PhD student Danielle Buss collects whale faeces via net from the RV Braveheart. Photo: Martin Collins.

Another important element of the voyage has been the collection of overhead images and blow samples from right whales, in order to learn more about their population health, in a collaboration between BAS and the Woods Hole Oceanographic Institute. However drones need good weather to fly safely, and the team were rather short of right whales! Team member and drone pilot Darryl MacDonald worked hard to make the most of the opportunities though, and has been able to collect images and blow samples on more than a couple of occasions.

Drone pilot Darryl MacDonald flies over a right whale in order to collect information on its body condition, photo-IDs and blow sample. Photo: Collins/Buss.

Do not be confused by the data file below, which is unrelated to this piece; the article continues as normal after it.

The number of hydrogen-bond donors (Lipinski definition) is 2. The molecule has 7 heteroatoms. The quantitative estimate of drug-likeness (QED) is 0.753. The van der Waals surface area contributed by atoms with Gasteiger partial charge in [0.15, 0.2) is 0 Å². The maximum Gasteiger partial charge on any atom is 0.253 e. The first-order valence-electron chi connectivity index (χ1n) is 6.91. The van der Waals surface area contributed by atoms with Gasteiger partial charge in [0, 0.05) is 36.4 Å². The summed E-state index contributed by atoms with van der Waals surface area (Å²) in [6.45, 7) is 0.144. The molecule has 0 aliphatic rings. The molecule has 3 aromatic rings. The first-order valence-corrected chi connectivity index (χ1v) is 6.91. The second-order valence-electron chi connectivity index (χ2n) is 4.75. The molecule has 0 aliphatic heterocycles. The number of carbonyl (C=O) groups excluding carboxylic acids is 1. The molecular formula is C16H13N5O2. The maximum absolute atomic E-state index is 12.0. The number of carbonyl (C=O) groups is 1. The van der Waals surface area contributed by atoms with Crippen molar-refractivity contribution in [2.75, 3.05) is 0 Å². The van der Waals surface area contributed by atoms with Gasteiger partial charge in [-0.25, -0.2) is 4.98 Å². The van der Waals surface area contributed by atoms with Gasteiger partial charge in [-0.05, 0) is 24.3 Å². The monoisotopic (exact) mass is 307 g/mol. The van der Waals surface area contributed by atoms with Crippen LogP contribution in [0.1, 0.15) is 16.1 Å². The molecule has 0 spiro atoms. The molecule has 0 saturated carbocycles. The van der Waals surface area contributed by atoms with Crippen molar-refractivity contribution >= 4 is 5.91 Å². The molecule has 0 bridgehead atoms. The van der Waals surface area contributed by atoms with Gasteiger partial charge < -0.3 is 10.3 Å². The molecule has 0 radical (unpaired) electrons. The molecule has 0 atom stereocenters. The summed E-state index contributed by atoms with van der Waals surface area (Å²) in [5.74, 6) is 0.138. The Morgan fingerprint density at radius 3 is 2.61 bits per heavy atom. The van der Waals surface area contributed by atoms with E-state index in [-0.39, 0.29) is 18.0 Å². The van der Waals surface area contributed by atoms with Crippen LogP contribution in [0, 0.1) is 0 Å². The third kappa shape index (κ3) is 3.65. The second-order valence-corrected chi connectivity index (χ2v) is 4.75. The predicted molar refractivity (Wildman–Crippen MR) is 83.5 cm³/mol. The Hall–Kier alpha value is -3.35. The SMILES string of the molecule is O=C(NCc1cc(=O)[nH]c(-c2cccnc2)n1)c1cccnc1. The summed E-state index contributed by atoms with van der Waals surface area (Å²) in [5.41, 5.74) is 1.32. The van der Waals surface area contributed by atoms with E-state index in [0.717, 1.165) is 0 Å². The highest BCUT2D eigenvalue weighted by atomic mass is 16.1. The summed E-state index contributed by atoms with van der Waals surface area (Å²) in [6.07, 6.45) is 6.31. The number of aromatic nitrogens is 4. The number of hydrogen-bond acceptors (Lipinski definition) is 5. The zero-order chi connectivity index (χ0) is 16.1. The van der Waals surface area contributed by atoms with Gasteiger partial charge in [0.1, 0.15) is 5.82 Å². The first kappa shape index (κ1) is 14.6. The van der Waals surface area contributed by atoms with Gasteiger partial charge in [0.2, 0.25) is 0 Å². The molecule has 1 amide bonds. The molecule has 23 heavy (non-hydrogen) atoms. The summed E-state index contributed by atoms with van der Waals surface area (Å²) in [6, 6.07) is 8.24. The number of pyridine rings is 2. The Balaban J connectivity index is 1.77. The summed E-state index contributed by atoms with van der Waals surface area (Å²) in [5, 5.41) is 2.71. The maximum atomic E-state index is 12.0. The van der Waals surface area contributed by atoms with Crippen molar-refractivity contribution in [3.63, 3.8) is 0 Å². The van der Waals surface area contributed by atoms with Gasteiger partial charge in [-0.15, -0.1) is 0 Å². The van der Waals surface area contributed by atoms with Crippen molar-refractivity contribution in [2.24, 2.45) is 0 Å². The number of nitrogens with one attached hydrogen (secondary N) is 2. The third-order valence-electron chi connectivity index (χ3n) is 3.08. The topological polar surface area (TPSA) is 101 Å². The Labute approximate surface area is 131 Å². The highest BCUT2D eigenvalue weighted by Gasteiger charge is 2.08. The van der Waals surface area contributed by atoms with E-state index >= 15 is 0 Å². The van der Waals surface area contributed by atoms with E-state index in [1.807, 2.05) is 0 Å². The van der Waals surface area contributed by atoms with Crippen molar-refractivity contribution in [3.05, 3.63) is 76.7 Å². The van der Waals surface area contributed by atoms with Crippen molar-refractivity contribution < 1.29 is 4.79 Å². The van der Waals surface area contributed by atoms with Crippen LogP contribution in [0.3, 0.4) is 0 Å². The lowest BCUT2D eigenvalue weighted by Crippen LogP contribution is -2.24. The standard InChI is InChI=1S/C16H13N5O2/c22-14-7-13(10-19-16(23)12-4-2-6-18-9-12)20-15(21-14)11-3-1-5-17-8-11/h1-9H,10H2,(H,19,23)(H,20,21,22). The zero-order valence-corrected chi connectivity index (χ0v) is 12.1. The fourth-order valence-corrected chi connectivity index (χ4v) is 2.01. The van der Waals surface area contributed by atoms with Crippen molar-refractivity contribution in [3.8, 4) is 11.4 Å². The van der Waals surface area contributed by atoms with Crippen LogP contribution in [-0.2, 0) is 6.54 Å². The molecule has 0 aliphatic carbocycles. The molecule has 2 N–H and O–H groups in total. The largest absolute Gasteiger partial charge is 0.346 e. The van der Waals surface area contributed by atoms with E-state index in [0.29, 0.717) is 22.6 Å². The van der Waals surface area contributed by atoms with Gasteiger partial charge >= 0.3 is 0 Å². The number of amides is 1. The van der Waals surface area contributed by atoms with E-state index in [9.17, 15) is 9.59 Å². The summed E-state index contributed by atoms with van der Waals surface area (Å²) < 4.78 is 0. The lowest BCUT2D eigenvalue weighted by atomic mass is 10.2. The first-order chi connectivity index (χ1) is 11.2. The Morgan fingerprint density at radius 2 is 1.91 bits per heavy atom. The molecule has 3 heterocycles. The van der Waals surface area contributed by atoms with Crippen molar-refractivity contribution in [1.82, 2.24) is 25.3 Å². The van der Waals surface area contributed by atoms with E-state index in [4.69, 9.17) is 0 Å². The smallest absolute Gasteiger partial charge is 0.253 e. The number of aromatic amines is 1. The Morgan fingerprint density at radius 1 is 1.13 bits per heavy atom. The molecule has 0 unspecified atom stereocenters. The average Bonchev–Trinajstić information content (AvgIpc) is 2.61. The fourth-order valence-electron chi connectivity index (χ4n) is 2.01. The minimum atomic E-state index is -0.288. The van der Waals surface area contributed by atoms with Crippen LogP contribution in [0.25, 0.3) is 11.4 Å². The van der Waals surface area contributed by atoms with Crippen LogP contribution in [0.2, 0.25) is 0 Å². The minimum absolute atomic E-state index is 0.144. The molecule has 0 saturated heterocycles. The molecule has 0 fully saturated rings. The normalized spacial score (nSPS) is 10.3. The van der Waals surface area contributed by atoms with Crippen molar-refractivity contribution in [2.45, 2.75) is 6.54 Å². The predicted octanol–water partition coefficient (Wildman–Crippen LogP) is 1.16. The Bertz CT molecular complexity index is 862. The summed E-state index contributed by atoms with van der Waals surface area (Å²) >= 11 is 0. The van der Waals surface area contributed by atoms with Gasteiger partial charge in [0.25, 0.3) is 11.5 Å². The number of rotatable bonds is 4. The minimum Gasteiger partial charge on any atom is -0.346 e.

Finally, we are thrilled to report that our field team leader and satellite tagging expert Dr Amy Kennedy has been able to tag a couple of southern right whales and we can now track their progress through the rest of their summer feeding season and into the autumn here. Satellite tags stay attached to the whales for a period between weeks to a few months and eventually fall off. In the meantime, they transmit their locations when the whales are at the surface, so we can follow their movements.

The whales have been named Annenkov and Braveheart, the former a small island off South Georgia near to the place the whales were tagged, and the latter a tribute to the RV Braveheart, our expedition vessel for this season which has been a really great support to the research team. We are excited to follow the whales and their progress in the coming months!

The expedition: